What’s Lost in the Market Basket Stories
The saga that has unfolded at the New England grocery store Market Basket over the past few weeks has struck a nerve, and rightly so. As many others have pointed out, the story of a corporate board taking steps to squeeze customers and employees in order to generate ever-higher profits feels far too representative of the way most businesses operate today. What fewer have come out and said: it doesn’t have to be this way.
For the uninitiated in this story, Market Basket is a supermarket chain with 71 stores in Massachusetts, Maine, and New Hampshire. The company employs about 25,000 people throughout the region and had $4.6 billion in revenue in 2013. The chain is an unabashed success, having grown from a small family store to a regional powerhouse. And they have succeeded by taking a distinctly high-road approach: the company takes care of its workers, paying decent wages, offering benefits to full- and part-time staff, and providing employees with a profit-sharing plan. At the same time, Market Basket still offers prices lower than its competitors, Walmart included.
This take-care-of-your-customers and value-your-workers philosophy has given Market Basket an intensely dedicated following, both from employees and regular shoppers. Thus, it should not be surprising that when the controlling members of the chain’s board fired the company’s beloved CEO, allegedly so that they could cut back on compensation, maximize payouts to shareholders, and potentially liquidate the company, the Market Basket faithful revolted, with workers walking off the job and customers boycotting.
Full disclosure, I am a Market Basket acolyte. My family shopped at Market Basket for years when I was growing up in New Hampshire. I remember weekly trips in which the assistant store manager would step onto the cashier line to bag our groceries while chatting with my mother, seemingly just because he enjoyed interacting with customers. He genuinely seemed to love his job.
Indeed, the fact that so many Market Basket employees would risk their livelihood in defense of their former CEO says a lot about the company culture he created. Regardless of how one views his role in the family feud that precipitated the current chaos, we can still acknowledge that Arthur T. Demoulas was certainly well-liked and, at least in part, a shrewd businessman. Part of what has made Market Basket successful is its compensation practices and strong commitment to promoting from within—giving the company low turnover rates and a deep institutional memory that has helped them turn higher profits than their competitors despite offering lower prices.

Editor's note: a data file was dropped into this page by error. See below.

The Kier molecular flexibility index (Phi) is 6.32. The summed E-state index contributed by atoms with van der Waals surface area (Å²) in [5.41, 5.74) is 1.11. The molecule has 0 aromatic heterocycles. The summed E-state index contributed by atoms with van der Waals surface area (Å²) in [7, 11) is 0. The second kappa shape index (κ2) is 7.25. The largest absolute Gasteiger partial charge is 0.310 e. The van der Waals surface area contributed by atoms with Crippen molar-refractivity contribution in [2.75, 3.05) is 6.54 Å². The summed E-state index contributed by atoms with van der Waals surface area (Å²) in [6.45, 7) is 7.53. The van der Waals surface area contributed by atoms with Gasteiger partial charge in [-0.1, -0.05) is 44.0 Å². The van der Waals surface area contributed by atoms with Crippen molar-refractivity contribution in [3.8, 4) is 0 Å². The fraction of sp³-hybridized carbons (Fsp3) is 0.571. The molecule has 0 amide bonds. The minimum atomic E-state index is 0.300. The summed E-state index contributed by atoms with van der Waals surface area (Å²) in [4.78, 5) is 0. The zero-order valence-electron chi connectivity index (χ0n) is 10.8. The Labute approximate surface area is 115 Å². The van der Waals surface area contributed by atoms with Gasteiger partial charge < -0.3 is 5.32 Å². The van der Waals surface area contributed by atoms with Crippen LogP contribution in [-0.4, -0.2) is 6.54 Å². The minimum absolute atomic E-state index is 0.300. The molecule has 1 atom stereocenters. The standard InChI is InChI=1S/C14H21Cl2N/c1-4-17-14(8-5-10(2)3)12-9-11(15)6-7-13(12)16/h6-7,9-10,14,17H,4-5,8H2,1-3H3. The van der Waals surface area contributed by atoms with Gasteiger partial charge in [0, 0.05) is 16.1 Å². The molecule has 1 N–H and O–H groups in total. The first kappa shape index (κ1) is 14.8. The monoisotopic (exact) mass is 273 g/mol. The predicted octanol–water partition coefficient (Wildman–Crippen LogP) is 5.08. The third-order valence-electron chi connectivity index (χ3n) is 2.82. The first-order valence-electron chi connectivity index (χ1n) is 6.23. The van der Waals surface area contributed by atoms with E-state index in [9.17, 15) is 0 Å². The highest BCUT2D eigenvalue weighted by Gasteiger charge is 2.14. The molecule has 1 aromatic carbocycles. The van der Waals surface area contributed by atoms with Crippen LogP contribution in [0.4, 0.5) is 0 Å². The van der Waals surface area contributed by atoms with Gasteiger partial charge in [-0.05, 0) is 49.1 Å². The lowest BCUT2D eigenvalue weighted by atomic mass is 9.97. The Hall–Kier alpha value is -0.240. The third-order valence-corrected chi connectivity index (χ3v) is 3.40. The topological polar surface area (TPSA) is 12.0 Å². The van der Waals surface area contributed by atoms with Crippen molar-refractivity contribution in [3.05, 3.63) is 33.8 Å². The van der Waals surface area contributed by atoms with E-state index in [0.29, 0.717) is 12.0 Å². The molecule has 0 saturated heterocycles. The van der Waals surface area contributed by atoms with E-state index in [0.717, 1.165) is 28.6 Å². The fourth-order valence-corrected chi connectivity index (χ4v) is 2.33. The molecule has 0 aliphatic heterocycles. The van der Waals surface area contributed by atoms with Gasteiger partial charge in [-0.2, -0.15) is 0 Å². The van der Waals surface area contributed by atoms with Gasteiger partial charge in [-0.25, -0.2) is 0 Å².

And while we can celebrate a company that has utilized smart labor practices to achieve success, there are elements of the Market Basket work environment that need not be exceptional. We should not have to rely on a CEO’s benevolence to ensure that anyone’s job is a “good job.” Yes, there will always be some jobs that are better than others, but we can set labor standards that improve the quality of all jobs, and enact policies that put workers in a better position to negotiate improvements in their individual job.
What might this entail? For starters, we could guarantee workers commonsense benefits like paid vacation and family leave. We could update overtime rules to ensure that ordinary workers get overtime when they work more than 40 hours per week. We could build public retirement programs accessible to anyone not offered a retirement plan through their job. We could raise the minimum wage back up to where it provides at least enough for someone to survive without relying on public assistance. We could strengthen labor laws so workers have the ability to organize and bargain collectively for better pay, benefits, and working conditions without fear of being fired. This last suggestion is particularly relevant, because it has been through collective action that the workers at Market Basket have been able to make their voices heard. If Arthur T. is reinstated as CEO, it will be because of collective action. How many jobs at other companies could have the same benefits available at Market Basket if workers had greater ease of organizing, and protection when doing so?
Even if the ousted Arthur T. is reinstalled as Market Basket CEO, a day will come when someone else is running the company. On that day, we can hope that the new leadership shares Arthur T.’s vision, but we’d be better off building economic structures and labor standards so that workers in any company, under any CEO, can still have a decent quality job.
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